Carter said he’d been in three different foster homes since he was 12 and the only reason college was even on his radar was because his sister – who is six years older than him – got financial assistance and went to college. She encouraged him to do the same by going through Educating Students Together.
But even with her encouragement, he found himself slipping with grades in his freshman and sophomore year of high school. Living in Compton and taking the bus each day to school – sometimes a two-hour trip – was difficult. The foster homes he was in didn’t offer much help or direction for his future.
“It wasn’t easy, but looking back, I would say it’s about not giving up,” Carter said. “No matter where you are, you don’t have to stay in that position. I try to always think positive and that helps. But you also need a support group.”
Delahoussaye sees her organization as exactly that.
“The average family we work with is making less than $40,000 a year in Southern California,” she said. “I don’t even know how you survive on that, let alone add in the price of college. But that’s why we are here – to help and support the students and disrupt generational poverty.”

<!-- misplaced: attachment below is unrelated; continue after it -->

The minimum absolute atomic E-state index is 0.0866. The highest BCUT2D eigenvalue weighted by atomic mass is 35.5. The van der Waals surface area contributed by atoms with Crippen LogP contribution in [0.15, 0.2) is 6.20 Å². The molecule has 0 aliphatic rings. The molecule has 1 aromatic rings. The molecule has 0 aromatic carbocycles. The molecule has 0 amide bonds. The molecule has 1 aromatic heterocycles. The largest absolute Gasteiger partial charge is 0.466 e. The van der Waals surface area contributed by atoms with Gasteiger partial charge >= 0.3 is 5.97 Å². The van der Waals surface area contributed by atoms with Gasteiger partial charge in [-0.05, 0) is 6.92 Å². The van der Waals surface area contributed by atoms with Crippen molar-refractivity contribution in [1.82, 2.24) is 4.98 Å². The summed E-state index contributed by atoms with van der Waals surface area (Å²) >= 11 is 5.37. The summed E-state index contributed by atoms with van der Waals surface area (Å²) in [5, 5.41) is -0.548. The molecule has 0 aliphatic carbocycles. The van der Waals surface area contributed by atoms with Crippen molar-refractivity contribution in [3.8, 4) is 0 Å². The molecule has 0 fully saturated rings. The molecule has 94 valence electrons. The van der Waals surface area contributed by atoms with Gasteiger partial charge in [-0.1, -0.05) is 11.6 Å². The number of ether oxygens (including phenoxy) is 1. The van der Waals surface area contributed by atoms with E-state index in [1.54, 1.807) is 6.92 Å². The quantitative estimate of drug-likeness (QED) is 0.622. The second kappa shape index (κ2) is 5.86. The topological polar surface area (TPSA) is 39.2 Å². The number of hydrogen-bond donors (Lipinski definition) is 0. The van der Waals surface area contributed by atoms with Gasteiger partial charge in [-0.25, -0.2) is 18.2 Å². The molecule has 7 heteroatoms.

At the break, with Lutcher and others going over the details of a week-long college orientation plan for the soon-to-be college students, Delahoussaye saw Carter and the two hugged. She smiled and he told her about how school was going.
He was studying landscape architecture and wanted to gradate and work in beautifying public spaces. Madison, holding a book, wasn’t sure what she was going to study yet. But she was motivated to follow in her brother’s footsteps and get to college as well.
Stories like that are what drives Patterson – even more so three years after the Floyd murder.
She said she never watched the video of him being killed. Patterson has known people who died due to violence. She said she didn’t need to see video to know Black pain is real. And she worries sometimes that is often all people see.
“Black joy is real. Black resilience is real. Black excellence is real,” Patterson said. “We need to see more of that. To pass on the spirit of Black possibility and believe in Black possibility.”